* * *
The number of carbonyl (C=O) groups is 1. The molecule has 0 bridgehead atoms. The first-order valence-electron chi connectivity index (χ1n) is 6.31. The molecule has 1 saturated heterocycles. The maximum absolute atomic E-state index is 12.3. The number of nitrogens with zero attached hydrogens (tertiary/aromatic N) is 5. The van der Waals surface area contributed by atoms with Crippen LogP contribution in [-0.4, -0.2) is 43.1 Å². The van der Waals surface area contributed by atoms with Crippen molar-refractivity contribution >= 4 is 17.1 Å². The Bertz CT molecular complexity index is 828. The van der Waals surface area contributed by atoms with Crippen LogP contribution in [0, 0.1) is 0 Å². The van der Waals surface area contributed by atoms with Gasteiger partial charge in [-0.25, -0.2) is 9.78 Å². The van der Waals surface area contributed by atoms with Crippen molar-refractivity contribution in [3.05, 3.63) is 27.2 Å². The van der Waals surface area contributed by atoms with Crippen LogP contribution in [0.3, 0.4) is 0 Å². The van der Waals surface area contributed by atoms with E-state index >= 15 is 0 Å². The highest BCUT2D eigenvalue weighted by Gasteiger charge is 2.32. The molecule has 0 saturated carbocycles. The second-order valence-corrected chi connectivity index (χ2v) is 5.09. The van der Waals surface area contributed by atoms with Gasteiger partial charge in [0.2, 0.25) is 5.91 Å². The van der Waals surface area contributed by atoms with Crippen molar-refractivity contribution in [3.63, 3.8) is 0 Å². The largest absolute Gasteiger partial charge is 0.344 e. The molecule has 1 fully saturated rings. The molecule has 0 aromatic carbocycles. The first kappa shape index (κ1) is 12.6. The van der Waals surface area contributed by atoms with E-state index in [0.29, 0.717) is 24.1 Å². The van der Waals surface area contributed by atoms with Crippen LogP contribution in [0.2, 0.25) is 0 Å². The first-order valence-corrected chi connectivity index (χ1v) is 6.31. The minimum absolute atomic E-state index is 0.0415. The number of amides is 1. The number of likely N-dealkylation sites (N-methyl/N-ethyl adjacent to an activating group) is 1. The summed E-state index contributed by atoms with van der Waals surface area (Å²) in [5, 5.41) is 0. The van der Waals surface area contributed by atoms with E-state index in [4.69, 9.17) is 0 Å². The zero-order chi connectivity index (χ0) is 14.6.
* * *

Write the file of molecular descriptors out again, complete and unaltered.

The number of carbonyl (C=O) groups is 1. The molecule has 0 bridgehead atoms. The first-order valence-electron chi connectivity index (χ1n) is 6.31. The molecule has 1 saturated heterocycles. The maximum absolute atomic E-state index is 12.3. The number of nitrogens with zero attached hydrogens (tertiary/aromatic N) is 5. The van der Waals surface area contributed by atoms with Crippen LogP contribution in [-0.4, -0.2) is 43.1 Å². The van der Waals surface area contributed by atoms with Crippen molar-refractivity contribution >= 4 is 17.1 Å². The Bertz CT molecular complexity index is 828. The van der Waals surface area contributed by atoms with Crippen LogP contribution in [0, 0.1) is 0 Å². The van der Waals surface area contributed by atoms with Gasteiger partial charge in [-0.25, -0.2) is 9.78 Å². The van der Waals surface area contributed by atoms with Crippen molar-refractivity contribution in [3.05, 3.63) is 27.2 Å². The van der Waals surface area contributed by atoms with Crippen LogP contribution in [0.3, 0.4) is 0 Å². The van der Waals surface area contributed by atoms with E-state index >= 15 is 0 Å². The highest BCUT2D eigenvalue weighted by Gasteiger charge is 2.32. The molecule has 0 saturated carbocycles. The second-order valence-corrected chi connectivity index (χ2v) is 5.09. The van der Waals surface area contributed by atoms with Gasteiger partial charge in [0.2, 0.25) is 5.91 Å². The van der Waals surface area contributed by atoms with Crippen molar-refractivity contribution in [3.63, 3.8) is 0 Å². The largest absolute Gasteiger partial charge is 0.344 e. The molecule has 1 fully saturated rings. The molecule has 0 aromatic carbocycles. The first kappa shape index (κ1) is 12.6. The van der Waals surface area contributed by atoms with E-state index in [0.29, 0.717) is 24.1 Å². The van der Waals surface area contributed by atoms with Crippen LogP contribution in [0.2, 0.25) is 0 Å². The first-order valence-corrected chi connectivity index (χ1v) is 6.31. The minimum absolute atomic E-state index is 0.0415. The number of amides is 1. The number of likely N-dealkylation sites (N-methyl/N-ethyl adjacent to an activating group) is 1. The summed E-state index contributed by atoms with van der Waals surface area (Å²) in [5, 5.41) is 0. The van der Waals surface area contributed by atoms with E-state index in [4.69, 9.17) is 0 Å². The zero-order chi connectivity index (χ0) is 14.6.